The core agate library is designed rely on as few dependencies as possible. However, in the real world you’re often going to want to interface with more specialized tools, or with other formats, such as SQL or Excel.
agate support’s plugin-style extensions using a monkey-patching pattern. Libraries can be created that add new methods onto
TableSet. For example, agate-sql adds the ability to read and write tables from a SQL database:
import agate import agatesql # After calling patch the from_sql and to_sql methods are now part of the Table class table = agate.Table.from_sql('postgresql:///database', 'input_table') table.to_sql('postgresql:///database', 'output_table')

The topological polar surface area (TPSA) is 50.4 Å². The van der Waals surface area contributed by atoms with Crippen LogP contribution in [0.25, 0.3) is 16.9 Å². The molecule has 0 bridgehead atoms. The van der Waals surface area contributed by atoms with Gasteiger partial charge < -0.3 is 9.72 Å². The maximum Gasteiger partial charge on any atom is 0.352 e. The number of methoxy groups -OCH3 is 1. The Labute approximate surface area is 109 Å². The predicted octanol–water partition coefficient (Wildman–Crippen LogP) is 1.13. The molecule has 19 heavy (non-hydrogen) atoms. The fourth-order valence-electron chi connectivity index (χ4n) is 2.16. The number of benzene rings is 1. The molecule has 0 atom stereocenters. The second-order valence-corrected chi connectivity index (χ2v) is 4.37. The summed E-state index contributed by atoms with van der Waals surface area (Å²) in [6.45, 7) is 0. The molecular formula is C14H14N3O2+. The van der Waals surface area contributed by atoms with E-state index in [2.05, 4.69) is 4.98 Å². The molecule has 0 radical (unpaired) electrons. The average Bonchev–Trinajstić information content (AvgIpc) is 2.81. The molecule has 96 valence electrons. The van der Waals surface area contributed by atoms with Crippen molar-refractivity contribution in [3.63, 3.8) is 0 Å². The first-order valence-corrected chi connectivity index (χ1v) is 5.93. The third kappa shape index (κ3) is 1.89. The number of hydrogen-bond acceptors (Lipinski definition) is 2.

List of extensions#
Here is a list of agate extensions that are known to be actively maintained:
Writing your own extensions#
import agate def new_method(self): print('I do something to a Table when you call me.') agate.Table.new_method = new_method
You can also create new classmethods:
def new_class_method(cls): print('I make Tables when you call me.') agate.Table.new_method = classmethod(new_method)
These methods can now be called on
Table class in your code:
>>> import agate >>> import myextension >>> table = agate.Table(rows, column_names, column_types) >>> table.new_method() 'I do something to a Table when you call me.' >>> agate.Table.new_class_method() 'I make Tables when you call me.'
The same pattern also works for adding methods to